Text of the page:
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Interview: Marina Ferretti Bocquillon, Musée des impressionnismes – Part 1

Judy MacMahon - Interview Bocquillon - Ma Vie Francaise - My French Life  - www.MyFrenchLife.org

This interview is in English. Click here to read it in French.

We catch up with Marina Ferretti Bocquillon, Scientific Director of the Musée des Impressionismes in Giverny, and curator of the Radiance: The Neo-Impressionists exhibition in Melbourne.

Personal life

Describe yourself in three words.
Marina Ferretti, art historian!

Tell us about the first time a work of art caught your attention.
When I was about four years old I was living with my maternal grandmother in Brussels. There was a big painting in the living room by the Belgian surrealist painter Paul Delvaux (‘Le Cortège en dentelles’, 1936). There was a group of women dressed in lace facing away from the viewer. They were heading towards an arch on the horizon. I often studied this strange, beautiful painting. Today, it is hanging in a gallery in Germany.

What is your favourite artistic movement? Why?

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For almost thirty years I’ve explored the work of artists connected with neo-impressionism and I never get bored. I am very fond of the poetic aspect of the “neo” aesthetic, the radical simplicity of its geometric compositions and the bright fragility that the division between colours brings. The powerful originality of chromatic contrasts and harmonies is always there. Professionally speaking, I’ve been lucky enough to explore an area that still has plenty of surprises to offer.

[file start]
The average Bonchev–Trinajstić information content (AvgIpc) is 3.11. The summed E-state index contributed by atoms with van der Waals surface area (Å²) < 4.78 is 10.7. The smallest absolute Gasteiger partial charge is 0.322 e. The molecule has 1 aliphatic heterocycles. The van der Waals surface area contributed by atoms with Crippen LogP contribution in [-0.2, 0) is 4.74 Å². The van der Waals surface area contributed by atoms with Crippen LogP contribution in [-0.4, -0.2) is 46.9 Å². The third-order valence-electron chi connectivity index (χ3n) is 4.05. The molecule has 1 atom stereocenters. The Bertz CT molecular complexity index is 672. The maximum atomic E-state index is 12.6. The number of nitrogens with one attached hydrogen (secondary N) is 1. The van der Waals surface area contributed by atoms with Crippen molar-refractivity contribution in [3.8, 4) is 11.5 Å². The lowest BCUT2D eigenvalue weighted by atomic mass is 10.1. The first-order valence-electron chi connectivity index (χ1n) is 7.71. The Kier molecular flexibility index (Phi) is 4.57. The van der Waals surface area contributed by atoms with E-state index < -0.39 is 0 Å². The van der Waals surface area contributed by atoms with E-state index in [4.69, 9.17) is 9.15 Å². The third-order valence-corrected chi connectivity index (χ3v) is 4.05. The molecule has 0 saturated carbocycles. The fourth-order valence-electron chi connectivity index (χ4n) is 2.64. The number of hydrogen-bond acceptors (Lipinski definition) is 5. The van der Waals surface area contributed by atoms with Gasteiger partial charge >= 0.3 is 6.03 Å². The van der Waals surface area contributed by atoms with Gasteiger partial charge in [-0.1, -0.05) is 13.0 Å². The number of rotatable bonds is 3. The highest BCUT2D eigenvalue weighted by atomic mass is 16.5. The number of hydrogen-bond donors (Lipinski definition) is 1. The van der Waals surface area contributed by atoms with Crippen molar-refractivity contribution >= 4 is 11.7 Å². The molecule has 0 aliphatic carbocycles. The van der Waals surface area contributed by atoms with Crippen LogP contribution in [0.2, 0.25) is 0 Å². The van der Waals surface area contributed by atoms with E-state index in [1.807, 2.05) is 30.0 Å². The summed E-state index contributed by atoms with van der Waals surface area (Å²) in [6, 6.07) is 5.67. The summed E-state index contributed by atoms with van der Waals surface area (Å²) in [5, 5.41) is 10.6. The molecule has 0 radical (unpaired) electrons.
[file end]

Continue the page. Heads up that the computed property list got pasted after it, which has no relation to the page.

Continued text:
Who is your favourite artist?
I find it so hard to choose. Signac and Seurat will always be in my personal Hall of Fame along with Raphael, Ingres, Monet, Degas, Bonnard and Francis Bacon.

What would your ideal exhibition be?
It would be called ‘The Visitor to the Louvre’ and would show how Bonnard brought a new face to classical sculpture and painting, with the utmost originality in my opinion. Bonnard had both roots and wings. I’ll leave you to imagine the importance of loans to get your hands on these old artworks and Bonnard’s pieces.

Radiance: The Neo-Impressionists

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Describe the conservation process of a major international exhibition like Radiance: The Neo-Impressionists. How long does it take and what does it involve?

I first met Ted Gott four years ago and it was to discuss the neo-impressionist exhibition at the National Gallery of Victoria! Since then, we have worked together a lot.

It all began with a project on the main ideas of a future exhibition and the ideal list of works to display. It was the best of times, because you can voice almost all your hopes and desires. But reality soon catches up to you – the artworks aren’t always available, they can be too fragile to transport and sometimes they’ve changed hands and it is difficult to track them. And so begins the long adaptation of the project…it’s time to be persuasive, work out alternative solutions, look towards new lenders and activate one’s networks.

It’s a very exciting time and often some really original ideas arise out of difficult situations which help to evolve the original project. We also have to write up the catalogue and make sure it is published. We also organise the transport of artworks, their insurance, their descriptions, the scenography and the communication of the exhibition. The moment of truth comes when the paintings arrive on site one month before the inauguration. The most moving phase of the whole process is hanging them up, as we can really see whether we made good choices.

To be continued…

Translation by Anna Pitt

All images courtesy the National Gallery of Victoria.


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